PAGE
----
In his report, Fogarty had also mentioned a notice to airmen, or NOTAM, issued by the US Federal Aviation Administration instructing all pilots in the Persian Gulf area to monitor 121.5 at all times. However, Iran pointed out, as did the ICAO report, that the US had no authority under international law to issue a NOTAM covering an area where they had no air traffic control jurisdiction. This NOTAM therefore was not binding for Iran Air pilots, and even though its contents had been transmitted to them, they were not obligated to monitor the distress frequency, and could not be considered at fault for the fact that they failed to do so.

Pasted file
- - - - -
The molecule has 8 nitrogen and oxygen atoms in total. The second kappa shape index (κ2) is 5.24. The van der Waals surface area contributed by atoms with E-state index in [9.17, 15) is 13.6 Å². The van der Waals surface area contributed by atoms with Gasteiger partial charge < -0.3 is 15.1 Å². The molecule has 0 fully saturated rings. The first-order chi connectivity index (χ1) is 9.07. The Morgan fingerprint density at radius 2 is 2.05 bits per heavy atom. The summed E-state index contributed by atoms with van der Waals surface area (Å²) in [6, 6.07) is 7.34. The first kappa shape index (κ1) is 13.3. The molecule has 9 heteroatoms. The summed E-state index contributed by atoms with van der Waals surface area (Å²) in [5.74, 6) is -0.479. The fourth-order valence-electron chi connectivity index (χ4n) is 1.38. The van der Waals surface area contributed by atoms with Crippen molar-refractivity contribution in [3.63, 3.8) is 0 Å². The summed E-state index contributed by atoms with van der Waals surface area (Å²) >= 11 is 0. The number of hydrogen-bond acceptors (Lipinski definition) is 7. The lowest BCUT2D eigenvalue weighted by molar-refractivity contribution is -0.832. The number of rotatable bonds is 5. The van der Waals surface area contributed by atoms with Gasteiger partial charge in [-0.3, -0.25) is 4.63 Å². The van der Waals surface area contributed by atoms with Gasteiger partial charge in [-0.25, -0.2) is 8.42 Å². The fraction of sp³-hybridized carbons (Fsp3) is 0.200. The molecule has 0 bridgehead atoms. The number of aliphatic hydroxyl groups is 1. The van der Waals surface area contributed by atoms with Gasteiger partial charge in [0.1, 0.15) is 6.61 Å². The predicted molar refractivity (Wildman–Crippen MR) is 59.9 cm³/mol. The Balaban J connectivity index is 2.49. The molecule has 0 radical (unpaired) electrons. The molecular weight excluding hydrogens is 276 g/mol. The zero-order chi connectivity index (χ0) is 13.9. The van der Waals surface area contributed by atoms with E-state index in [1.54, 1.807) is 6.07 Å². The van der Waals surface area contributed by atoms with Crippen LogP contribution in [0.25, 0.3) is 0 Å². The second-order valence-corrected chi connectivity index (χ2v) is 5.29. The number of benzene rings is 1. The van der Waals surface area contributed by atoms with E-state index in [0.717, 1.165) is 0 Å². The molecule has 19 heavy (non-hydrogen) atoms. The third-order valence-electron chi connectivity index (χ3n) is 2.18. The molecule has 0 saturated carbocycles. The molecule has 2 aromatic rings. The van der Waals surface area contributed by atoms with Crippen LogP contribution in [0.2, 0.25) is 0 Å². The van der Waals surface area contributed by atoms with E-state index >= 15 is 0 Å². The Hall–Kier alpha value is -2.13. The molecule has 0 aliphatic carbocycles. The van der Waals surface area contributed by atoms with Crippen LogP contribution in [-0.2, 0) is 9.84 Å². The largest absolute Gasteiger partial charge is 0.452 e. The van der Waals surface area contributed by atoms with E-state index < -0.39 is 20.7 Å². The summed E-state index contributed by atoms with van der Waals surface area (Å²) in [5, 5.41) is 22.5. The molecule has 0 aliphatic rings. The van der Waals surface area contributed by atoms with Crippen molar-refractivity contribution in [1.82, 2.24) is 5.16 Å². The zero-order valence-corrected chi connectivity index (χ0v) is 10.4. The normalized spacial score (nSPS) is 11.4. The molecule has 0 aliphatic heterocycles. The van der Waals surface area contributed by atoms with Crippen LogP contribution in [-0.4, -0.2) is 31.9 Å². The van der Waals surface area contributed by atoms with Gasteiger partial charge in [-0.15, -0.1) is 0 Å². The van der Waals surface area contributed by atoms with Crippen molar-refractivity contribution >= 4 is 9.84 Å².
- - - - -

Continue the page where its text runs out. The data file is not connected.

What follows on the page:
Lastly, Iran noted the difference between the US response to the accidental Iraqi attack on the USS Stark and their own attack on Iran Air flight 655. After the Stark attack, the US argued that all blame fell on the Iraqi pilot, because he should have known he was attacking a US warship based on the available evidence. A similar argument was made after the Soviet Union shot down Korean Air flight 007 in 1983. Evidently, if the same logic were applied to Iran Air flight 655, that would leave the crew of Vincennes wholly at fault, regardless of any intent, because they had plenty of evidence that they were firing at a commercial airliner. Furthermore, international law clearly indicated that states were legally responsible for collateral damage caused by their militaries even if intent to harm was not shown. In this sense, even if the shootdown was an accident, Fogarty’s decision to find no fault with Vincennes’ crew or with the US military as a whole violated international law and represented a hypocritical evasion of responsibility for the preventable deaths of 290 civilians.